Anyone with a pet knows that a big lick from your best friend is bound to put a smile on your face.
Animals can quickly elevate your mood, and for veterans suffering from PTSD or emotional distress, this is even more important. An animal can be by your side at all times even when it seems like no one else is.
Doctors have begun recommending emotional support animals as legitimate forms of therapy for veterans. Unlike a service dog, emotional support dogs do not need special training, yes, even your pup could be certified.
If therapy in a cramped room is not right for you, then an ESA can help. Keep reading to find out the benefits of this experience.
What Is an ESA?
Any animal can be an Emotional Support Animal, not just a dog. As long as the animal is potty-trained, responds to its owner’s commands, and is officially certified that it provides therapeutic value, it can be an ESA.
Service dogs are trained to help people with physical disabilities, for example; anticipating a seizure or a seeing-eye dog. Emotional support animals act as therapy, not as physical assistance. But emotional support is just as valuable as a service dog’s help and can make a real change in a veteran’s life. Here are a few ways ESAs can help veterans with PTSD.
How Can an ESA Help Veterans?
Post-traumatic stress disorder is all too common in veterans, with about 12% to 15% showing symptoms. The trauma of combat for veterans can make everyday activities seem impossible. But a dog by your side may be able to ease some symptoms.
Walks Help Humans and Pets
Going outside a few times a day is as healthy for veterans as it is for dogs. PTSD sufferers can be hesitant to leave their house and having a dog encourages social interaction and gentle exercise. Exercise also improves mood, so every time you put the collar on your dog and get your blood pumping your mind thanks you.
When your dog meets another dog on the sidewalk, you are encouraged to have a conversation with its owner. Simple communication with strangers is a great way to get outside your shell. Veterans talking to civilians can help them integrate back into everyday life.
Less Travel and Living Restrictions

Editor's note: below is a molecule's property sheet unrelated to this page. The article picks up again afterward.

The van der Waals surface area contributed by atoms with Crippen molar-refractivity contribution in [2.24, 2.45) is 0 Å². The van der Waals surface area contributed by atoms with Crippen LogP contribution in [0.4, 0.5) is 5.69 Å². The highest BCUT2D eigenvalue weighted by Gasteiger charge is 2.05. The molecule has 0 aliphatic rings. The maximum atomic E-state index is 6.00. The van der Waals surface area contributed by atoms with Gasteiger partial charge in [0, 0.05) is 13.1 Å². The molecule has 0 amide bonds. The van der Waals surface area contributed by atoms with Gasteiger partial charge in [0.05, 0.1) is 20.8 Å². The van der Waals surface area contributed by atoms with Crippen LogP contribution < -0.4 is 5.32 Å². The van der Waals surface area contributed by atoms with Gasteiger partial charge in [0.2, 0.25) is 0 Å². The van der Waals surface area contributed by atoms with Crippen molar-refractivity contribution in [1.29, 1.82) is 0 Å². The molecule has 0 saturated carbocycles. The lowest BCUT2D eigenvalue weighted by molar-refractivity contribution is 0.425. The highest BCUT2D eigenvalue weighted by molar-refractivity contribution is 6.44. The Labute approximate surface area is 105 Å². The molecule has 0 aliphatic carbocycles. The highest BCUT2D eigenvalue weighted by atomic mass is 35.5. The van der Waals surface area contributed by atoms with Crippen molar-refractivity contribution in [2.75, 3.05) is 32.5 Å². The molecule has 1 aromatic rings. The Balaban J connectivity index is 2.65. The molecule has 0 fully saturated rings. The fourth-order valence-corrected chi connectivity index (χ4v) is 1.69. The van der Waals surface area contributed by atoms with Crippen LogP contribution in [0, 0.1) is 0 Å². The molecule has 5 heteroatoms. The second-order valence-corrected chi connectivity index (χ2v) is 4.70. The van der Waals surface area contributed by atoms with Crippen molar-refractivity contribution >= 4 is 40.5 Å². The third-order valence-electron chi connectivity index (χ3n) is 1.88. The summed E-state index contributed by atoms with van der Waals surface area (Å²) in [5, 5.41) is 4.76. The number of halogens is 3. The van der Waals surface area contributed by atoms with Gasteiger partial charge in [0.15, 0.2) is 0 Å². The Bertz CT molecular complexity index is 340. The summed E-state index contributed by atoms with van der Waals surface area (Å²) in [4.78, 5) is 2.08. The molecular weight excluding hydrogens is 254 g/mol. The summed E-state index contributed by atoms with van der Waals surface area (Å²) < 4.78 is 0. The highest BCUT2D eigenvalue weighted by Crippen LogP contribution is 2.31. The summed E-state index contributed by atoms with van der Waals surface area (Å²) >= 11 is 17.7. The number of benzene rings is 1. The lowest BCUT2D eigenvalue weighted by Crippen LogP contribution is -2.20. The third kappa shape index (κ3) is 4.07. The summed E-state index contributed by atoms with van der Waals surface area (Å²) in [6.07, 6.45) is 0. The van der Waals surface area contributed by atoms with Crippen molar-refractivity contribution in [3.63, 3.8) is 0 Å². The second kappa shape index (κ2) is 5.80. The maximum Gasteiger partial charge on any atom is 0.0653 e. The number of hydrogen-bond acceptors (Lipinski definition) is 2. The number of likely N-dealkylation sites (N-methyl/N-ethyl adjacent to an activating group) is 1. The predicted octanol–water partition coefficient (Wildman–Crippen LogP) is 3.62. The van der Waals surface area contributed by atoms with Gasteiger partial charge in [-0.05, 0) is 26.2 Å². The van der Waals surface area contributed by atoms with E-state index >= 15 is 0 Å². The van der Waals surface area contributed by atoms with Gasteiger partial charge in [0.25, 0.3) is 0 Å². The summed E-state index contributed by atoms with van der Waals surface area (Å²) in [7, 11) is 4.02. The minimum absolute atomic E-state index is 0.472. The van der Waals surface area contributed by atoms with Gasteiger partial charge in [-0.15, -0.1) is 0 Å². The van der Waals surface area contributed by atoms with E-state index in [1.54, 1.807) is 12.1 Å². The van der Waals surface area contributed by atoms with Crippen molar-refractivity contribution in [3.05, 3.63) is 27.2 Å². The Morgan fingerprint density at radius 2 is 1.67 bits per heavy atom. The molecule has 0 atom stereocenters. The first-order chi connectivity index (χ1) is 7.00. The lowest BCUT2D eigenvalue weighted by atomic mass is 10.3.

Live in a pet-free home? Emotional support animals are permitted in all homes, even animal-restricted apartments and dorms. With proper notice and paperwork, most airlines will allow ESAs on board with you.
Note that while service dogs are allowed in all public places, ESAs may not be without notice. It is important to carry your paperwork at all times to show that your animal is ESA certified.
Ease Apathy and Lethargy
A dog grabbing its favorite toy and plopping it right at your feet is impossible to ignore. Play keeps your dog happy but is also shown to chemically release oxytocin in humans which calms your nervous system. Cheerful barks from a dog are a safe path to be re-introduced to loud noises in a positive environment.
Overcoming emotional disabilities is a meaningful step in the lifelong recovery process from PTSD. An ESA knows when you need to play and when you need to take it easy, the perfect partner for a veteran. Unlike a service dog, an ESA is not at work when playing, so you should feel free to play plenty and allow others to touch your dog if you wish.
Get Better Sleep
Sleeping next to a big warm dog can provide a safe space for uninterrupted sleep. Having a dog in bed with you has been shown to ease nightmares, a common symptom of PTSD that veterans suffer from.
Holding a pet that loves you releases calming hormones and puts your mind at ease. Studies have shown lowering cortisol, the brain’s main stress hormone helps you maintain a restful sleep cycle. Falling asleep and staying asleep can be challenging for veterans, an animal by your side can change that!
Mindfulness is a common therapy practice that puts the focus on each moment in front of you. An emotional support animal is going to have different needs at any moment. Having an animal to center your attention on is a healthy way to keep your mind clear and away from stress and trauma.
Veterans can have a hard time talking through their feelings but an ESA can help them open up and make a conversation with a therapist easier.
Dogs demonstrate self-care and set an example for humans. A dog eats when it is hungry and goes to the door when it wants to go out. Simple tasks like this are easy to forget as a veteran with PTSD, and a dog makes sure you both are cared for.
Get An Emotional Support Animal Registration Now
To qualify for an ESA you must be diagnosed with a mental illness by a professional therapist. PTSD, depression, and anxiety are all legitimate reasons for an emotional support animal.
A letter from your therapist declaring you need your animal with you at all times will help you in situations where people doubt the necessity of your dog.
You can trust the professionals at The ESA Registration of America to provide registration forms and evaluation letters for your dog. We pride ourselves on working with veterans suffering from PTSD who deserve a companion that gets the respect and formal certification needed.
Click here if you are interested in learning about the differences between ESAs and service dogs. Service dogs require more training and the process takes longer, but certain veterans will benefit more from a service dog. It is important to talk to your therapist about what is right for you.
We have everything you will need in one place, streamlining the complicated process of ESA certification. Fill out an application now and get started.